Ashfield District Council published its draft local plan – which sets out where 8,226 homes will be built between now and 2038 – in the autumn.
But the document led to backlash in Hucknall with almost 5,000 of those homes in the document earmarked for the town.
The biggest of which – for an astonishing 3,000 homes – was pinpointed for green-elt land at Whyburn Farm.
It has been reported that the development would come with its own community facilities, including a primary school and a health centre – and could even lead to a tram extension.
However, residents hit out at the plans and the Hucknall Against Whyburn Farm Development (HAWFD) Facebook group was created. It now has more than 4,300 members.
On the back of this, a petition was launched against the Whyburn plans, capturing more than 7,000 signatures. This will also be discussed at the cabinet meeting.
The petition received just 15 minutes of discussion and a separate motion on the issue was deferred to this week’s cabinet meeting, with the cabinet currently the responsible committee for the plan.
The deferral led to accusations the ruling Ashfield Independent group was “squashing democracy on purpose”, claims the party rebuked.
Now campaigners will finally air their concerns, with both the petition and motion to be discussed.
The cross-party motion, submitted by Hucknall councillors Lauren Mitchell (Lab) and Kevin Rostance (Con) called for the cabinet to consider replacing the document “at the earliest possible opportunity”.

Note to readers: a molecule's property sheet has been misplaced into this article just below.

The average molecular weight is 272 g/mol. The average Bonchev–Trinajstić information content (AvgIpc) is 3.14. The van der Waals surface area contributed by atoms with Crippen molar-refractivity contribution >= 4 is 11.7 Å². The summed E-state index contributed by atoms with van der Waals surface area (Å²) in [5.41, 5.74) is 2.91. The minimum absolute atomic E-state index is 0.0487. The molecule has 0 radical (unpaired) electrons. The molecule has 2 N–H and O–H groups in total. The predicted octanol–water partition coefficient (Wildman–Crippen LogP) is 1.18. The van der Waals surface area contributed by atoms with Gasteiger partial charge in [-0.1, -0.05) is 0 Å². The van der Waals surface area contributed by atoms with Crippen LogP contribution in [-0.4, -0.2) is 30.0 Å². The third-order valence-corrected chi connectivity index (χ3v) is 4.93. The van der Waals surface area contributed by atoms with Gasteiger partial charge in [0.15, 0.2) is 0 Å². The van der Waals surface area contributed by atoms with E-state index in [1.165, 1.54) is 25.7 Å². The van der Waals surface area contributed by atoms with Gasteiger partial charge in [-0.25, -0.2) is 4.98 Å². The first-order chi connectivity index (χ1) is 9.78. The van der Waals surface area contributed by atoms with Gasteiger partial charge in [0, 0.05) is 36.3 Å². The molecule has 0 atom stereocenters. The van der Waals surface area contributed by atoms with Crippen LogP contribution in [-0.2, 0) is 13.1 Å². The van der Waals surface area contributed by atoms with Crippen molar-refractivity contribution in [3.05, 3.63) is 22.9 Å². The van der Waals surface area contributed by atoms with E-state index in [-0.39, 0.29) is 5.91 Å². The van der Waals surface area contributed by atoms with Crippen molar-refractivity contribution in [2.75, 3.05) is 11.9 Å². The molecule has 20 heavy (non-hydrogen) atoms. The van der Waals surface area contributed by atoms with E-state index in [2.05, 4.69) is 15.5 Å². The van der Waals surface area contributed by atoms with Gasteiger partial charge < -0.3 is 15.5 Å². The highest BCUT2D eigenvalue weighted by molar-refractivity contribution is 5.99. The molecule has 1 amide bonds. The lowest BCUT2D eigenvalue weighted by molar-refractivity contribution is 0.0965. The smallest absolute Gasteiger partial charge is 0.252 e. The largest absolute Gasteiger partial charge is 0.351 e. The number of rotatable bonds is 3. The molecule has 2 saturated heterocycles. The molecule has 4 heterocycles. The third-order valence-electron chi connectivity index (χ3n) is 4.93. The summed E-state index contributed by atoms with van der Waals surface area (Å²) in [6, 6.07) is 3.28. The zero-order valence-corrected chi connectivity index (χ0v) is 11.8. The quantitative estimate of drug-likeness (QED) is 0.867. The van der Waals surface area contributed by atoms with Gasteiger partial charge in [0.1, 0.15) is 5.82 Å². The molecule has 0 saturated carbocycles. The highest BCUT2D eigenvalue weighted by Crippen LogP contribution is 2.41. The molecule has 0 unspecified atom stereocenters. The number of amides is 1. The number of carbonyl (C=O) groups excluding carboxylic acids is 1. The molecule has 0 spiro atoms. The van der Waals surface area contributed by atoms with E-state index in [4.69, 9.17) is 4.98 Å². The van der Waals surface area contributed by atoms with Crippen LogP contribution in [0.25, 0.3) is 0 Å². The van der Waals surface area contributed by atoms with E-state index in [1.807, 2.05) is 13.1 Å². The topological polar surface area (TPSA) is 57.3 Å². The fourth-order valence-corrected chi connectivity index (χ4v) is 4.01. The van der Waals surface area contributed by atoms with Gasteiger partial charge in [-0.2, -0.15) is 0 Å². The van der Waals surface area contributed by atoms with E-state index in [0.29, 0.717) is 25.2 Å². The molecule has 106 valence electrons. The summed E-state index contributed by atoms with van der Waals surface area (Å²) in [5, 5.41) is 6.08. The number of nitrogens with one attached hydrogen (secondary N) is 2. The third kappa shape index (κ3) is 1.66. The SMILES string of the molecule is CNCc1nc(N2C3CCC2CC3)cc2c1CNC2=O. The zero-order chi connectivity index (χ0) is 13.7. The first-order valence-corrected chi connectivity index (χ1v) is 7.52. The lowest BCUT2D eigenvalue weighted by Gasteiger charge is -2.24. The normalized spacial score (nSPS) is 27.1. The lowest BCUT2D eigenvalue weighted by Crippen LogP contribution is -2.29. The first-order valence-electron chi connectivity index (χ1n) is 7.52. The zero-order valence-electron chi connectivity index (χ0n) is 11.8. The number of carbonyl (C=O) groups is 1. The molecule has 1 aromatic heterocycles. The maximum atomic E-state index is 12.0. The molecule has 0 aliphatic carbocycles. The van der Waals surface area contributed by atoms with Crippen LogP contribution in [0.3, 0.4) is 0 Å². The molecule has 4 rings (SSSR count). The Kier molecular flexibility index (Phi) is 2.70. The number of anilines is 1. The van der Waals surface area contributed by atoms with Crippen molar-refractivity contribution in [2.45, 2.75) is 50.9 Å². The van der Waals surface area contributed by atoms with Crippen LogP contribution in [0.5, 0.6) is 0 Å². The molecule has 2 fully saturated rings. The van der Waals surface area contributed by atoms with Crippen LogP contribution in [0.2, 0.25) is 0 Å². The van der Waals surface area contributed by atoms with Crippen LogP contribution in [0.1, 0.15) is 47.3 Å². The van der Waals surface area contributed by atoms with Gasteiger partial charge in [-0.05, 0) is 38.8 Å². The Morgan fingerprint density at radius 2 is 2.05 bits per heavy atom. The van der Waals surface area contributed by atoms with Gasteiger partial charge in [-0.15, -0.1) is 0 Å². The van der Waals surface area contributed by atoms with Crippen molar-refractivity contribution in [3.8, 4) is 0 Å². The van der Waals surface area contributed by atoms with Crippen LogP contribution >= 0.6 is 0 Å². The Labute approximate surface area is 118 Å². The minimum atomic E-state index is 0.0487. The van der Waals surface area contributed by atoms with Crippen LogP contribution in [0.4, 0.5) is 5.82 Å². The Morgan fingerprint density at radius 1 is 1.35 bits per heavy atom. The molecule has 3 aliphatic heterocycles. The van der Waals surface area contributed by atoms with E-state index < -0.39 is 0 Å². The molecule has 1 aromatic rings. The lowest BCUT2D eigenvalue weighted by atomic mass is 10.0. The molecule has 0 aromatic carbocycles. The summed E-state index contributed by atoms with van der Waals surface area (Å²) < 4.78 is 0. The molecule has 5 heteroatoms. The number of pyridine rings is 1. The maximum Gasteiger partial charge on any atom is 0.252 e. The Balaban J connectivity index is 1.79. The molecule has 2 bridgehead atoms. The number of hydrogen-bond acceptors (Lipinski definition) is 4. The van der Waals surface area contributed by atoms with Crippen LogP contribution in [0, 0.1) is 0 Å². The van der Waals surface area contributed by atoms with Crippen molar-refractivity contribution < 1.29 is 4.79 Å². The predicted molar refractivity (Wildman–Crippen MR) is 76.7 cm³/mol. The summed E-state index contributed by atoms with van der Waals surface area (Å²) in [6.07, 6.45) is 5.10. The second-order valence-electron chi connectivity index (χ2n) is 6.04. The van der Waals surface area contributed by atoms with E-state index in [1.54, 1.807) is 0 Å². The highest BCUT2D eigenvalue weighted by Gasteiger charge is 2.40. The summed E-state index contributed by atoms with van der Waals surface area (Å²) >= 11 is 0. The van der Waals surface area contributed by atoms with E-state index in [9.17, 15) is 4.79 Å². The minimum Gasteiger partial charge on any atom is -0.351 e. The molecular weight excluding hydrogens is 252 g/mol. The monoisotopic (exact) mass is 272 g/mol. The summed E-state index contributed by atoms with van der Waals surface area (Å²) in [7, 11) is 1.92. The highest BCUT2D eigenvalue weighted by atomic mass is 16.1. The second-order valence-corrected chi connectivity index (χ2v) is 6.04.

It said: “Considerable opposition to the development proposals within the Draft Local Plan to expand Hucknall has been advanced.
“This council, therefore, resolves to request the cabinet to fully take into account the consultation submissions and to address the opposition to the Draft Local Plan.
“This will be done by urgently reviewing this version of the Draft Local Plan, which objectors consider allocates a disproportionate number of dwellings to Hucknall and destroys a significant portion of Green Belt land.
“And considering whether to replace it, at the earliest possible opportunity, with an amended plan.
“This amended plan should allocate a greater level of new housing beyond Hucknall across Ashfield district, and seek to ensure any such plan is sustainable.”
The motion adds the council should consider “the adequacy of all infrastructure and services” when proposing the number of houses to be built.
The ruling Ashfield Independents confirmed they have paused progress on the plan following the first stage of consultation, which ended in November, while the council awaits clarity from Government.
Speaking at the Conservative Party Conference in September, Mr Johnson said the Government will prioritise housing on brownfield sites and protect greenbelt land, while Mr Gove described housing targets as “outdated”.
The Ashfield Independents hope either of these statements could see the council’s 8,226-home target reduced, with the council finding just 1,109 homes could be built on brownfield sites district-wide.
Coun Jason Zadrozny (Ash Ind), the council’s leader, previously said: “We’ve asked whether there’s going to be a change of policy or if they want us to proceed.
“We are pausing … while we await an answer and the Government are either going to have to say they’re changing policy or come clean and say we must continue and build.”